The role of the ERK pathway in PCa has not been examined to the same extent as other pathways such as the PI3K pathway. Studies in mouse models have provided evidence that the ERK and PI3K pathways can cooperate in prostate carcinogenesis (45). Sprouty proteins, which negatively regulate ERK signaling in response to FGFR activation, are down regulated in PCa (26), suggesting there is pressure to enhance FGFR-mediated ERK activation in PCa. The extent to which ERK activity in PCa cells is dependent on FGFR signaling, in general, and FGFR-4 signaling, in particular, is unclear. In breast cancer cells, knockdown of FGFR-4 leads to decreased ERK activation (46). Further studies are needed to define the relative importance of FGFRs in comparison to other growth factor receptors in activating ERK in PCa. However, given our finding that knockdown of FGFR-4 in PCa cells significantly decreases proliferation, invasion, tumorigenicity, primary tumor growth, and metastasis, it seems likely that that this contribution is substantial. It should be noted that ERK signaling can also enhance AR signaling (47), making it a particularly attractive therapeutic target in PCa.
It is established that FGFR signaling leads to activation of PLC-γ signaling. The NFAT transcription factor can potentially be activated via PLC-γ–mediated increase in intracellular calcium. However, we did not observe any difference in NFAT transcriptional activity between FGFR-4 Arg388- and Gly388-expressing PNT1a cells in our luciferase reporter studies. There are 2 potential explanations. One is that there is no difference between the 2 receptor isoforms in PLC-γ signaling. Alternatively, FGFR-4-mediated PLC-γ signaling may not activate NFAT signaling. Studies by Thebault and colleagues (48) in prostate epithelial cells indicate that while different ligands can both activate PLC-γ signaling, some do not activate NFAT signaling because of differences in activation in TRPC calcium channels. Further studies are needed to understand the impact of FGFR-4 signaling on NFAT transcriptional activity.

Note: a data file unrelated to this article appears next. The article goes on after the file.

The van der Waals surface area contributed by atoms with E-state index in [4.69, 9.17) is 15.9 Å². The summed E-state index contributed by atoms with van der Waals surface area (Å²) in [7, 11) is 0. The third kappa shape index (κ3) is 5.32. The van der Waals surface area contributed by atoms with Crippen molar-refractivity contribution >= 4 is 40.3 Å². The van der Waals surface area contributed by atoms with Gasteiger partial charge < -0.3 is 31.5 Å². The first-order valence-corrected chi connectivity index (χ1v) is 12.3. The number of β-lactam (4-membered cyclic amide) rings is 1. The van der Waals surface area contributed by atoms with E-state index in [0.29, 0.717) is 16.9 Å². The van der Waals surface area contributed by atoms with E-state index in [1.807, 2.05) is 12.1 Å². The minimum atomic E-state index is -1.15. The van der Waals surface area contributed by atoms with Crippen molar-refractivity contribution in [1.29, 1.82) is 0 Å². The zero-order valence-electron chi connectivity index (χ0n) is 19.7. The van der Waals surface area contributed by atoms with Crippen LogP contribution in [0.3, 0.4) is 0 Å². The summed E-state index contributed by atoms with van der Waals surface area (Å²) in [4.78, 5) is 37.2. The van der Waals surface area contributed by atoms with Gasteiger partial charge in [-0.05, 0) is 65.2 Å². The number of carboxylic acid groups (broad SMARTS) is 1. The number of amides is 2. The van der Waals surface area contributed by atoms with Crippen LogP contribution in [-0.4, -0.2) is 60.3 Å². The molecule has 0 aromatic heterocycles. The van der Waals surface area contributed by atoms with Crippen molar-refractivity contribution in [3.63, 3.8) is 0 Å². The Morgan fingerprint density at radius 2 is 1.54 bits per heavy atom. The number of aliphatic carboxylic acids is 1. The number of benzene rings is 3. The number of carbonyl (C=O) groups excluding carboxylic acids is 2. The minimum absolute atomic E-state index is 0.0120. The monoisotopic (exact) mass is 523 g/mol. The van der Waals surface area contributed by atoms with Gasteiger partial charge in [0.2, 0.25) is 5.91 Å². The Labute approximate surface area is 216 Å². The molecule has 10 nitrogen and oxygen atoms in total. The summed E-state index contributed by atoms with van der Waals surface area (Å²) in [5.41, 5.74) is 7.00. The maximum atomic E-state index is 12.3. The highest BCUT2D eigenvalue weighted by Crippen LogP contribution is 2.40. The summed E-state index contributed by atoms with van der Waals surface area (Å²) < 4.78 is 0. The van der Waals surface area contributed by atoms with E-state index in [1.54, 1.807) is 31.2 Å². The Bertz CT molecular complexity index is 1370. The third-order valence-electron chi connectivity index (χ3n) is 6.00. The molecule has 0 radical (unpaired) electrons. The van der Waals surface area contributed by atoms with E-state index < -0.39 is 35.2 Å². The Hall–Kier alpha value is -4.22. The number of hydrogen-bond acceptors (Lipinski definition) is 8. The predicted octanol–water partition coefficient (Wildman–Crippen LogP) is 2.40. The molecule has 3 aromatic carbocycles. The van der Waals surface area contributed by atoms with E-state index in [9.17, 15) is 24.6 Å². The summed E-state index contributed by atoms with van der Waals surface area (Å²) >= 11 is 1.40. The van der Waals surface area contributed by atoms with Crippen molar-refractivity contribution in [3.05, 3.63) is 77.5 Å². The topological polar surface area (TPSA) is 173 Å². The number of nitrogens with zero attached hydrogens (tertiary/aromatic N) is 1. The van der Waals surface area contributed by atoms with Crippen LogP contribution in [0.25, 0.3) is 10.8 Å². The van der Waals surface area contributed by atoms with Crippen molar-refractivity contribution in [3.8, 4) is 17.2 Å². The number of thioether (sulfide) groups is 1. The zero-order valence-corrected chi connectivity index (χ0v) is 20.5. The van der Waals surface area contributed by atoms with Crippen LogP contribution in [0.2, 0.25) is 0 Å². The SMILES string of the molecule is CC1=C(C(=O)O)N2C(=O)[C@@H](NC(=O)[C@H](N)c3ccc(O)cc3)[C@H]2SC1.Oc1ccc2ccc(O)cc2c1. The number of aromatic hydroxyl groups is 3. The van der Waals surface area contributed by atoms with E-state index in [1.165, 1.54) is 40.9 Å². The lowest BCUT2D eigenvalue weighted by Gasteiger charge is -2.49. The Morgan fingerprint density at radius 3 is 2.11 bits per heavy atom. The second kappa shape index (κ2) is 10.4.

Immunohistochemical studies in human PCa linking FGFR-4 expression to lethal PCa and the studies reported here indicate that inhibition of FGFR-4 is an important potential therapeutic target in PCa. A number of approaches to inhibiting FGFR activity (49), including FGFR-4–specific approaches (46), are currently under development. Several studies have shown that FGFR-4 activation can enhance resistance to chemotherapy (46, 50), so combination therapeutic approaches with either classic chemotherapy or other targeted agents are most likely to be successful.
Disclosure of Potential Conflicts of Interest
No potential conflicts of interest were disclosed.
The assistance of Yiqun Zhang with analysis of microarray expression data is gratefully acknowledged.
This work was supported by grants from the Department of Veterans Affairs Merit Review (M. Ittmann), the DOD Prostate Cancer Research program (W81XWH-09-1-0172; W. Yu), the National Cancer Institute to the Tumor Microenvironment Network (1U54CA126568), the Baylor Prostate Cancer SPORE (P50CA058204), and the Dan L. Duncan Cancer Center (P30CA125123) and by the use of the facilities of the Michael E. DeBakey VAMC.